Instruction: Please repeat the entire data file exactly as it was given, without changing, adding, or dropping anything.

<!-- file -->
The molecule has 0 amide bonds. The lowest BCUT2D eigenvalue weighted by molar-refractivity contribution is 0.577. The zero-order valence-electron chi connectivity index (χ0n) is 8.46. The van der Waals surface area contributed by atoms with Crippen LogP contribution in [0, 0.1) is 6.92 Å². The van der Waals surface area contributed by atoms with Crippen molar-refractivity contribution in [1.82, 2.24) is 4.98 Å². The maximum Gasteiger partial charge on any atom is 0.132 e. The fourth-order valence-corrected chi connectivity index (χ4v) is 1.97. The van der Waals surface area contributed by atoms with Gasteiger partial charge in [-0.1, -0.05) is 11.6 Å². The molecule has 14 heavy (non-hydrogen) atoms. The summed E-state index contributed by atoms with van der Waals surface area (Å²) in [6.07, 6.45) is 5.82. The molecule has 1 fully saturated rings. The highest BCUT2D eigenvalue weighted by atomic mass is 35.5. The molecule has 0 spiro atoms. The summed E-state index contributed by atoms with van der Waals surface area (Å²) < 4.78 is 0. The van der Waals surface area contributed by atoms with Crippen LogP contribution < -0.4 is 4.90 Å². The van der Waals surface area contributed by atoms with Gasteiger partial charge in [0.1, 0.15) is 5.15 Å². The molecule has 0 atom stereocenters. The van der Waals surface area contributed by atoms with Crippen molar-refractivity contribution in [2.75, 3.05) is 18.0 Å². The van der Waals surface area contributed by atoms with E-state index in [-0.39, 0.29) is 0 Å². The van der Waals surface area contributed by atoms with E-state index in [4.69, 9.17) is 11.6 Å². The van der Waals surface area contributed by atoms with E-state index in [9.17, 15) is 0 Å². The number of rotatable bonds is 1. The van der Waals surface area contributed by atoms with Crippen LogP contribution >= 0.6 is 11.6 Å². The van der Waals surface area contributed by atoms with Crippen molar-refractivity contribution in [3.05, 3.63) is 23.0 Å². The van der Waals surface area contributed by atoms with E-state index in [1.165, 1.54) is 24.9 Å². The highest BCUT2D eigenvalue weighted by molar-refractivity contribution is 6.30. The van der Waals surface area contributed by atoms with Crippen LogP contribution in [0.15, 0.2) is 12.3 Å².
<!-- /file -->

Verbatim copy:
The molecule has 0 amide bonds. The lowest BCUT2D eigenvalue weighted by molar-refractivity contribution is 0.577. The zero-order valence-electron chi connectivity index (χ0n) is 8.46. The van der Waals surface area contributed by atoms with Crippen LogP contribution in [0, 0.1) is 6.92 Å². The van der Waals surface area contributed by atoms with Crippen molar-refractivity contribution in [1.82, 2.24) is 4.98 Å². The maximum Gasteiger partial charge on any atom is 0.132 e. The fourth-order valence-corrected chi connectivity index (χ4v) is 1.97. The van der Waals surface area contributed by atoms with Gasteiger partial charge in [-0.1, -0.05) is 11.6 Å². The molecule has 14 heavy (non-hydrogen) atoms. The summed E-state index contributed by atoms with van der Waals surface area (Å²) in [6.07, 6.45) is 5.82. The molecule has 1 fully saturated rings. The highest BCUT2D eigenvalue weighted by atomic mass is 35.5. The molecule has 0 spiro atoms. The summed E-state index contributed by atoms with van der Waals surface area (Å²) < 4.78 is 0. The van der Waals surface area contributed by atoms with Crippen LogP contribution < -0.4 is 4.90 Å². The van der Waals surface area contributed by atoms with Gasteiger partial charge in [0.1, 0.15) is 5.15 Å². The molecule has 0 atom stereocenters. The van der Waals surface area contributed by atoms with Crippen molar-refractivity contribution in [2.75, 3.05) is 18.0 Å². The van der Waals surface area contributed by atoms with E-state index in [-0.39, 0.29) is 0 Å². The van der Waals surface area contributed by atoms with E-state index in [4.69, 9.17) is 11.6 Å². The van der Waals surface area contributed by atoms with E-state index in [9.17, 15) is 0 Å². The number of rotatable bonds is 1. The van der Waals surface area contributed by atoms with Crippen LogP contribution >= 0.6 is 11.6 Å². The van der Waals surface area contributed by atoms with Crippen molar-refractivity contribution in [3.05, 3.63) is 23.0 Å². The van der Waals surface area contributed by atoms with E-state index in [1.165, 1.54) is 24.9 Å². The highest BCUT2D eigenvalue weighted by molar-refractivity contribution is 6.30. The van der Waals surface area contributed by atoms with Crippen LogP contribution in [0.15, 0.2) is 12.3 Å².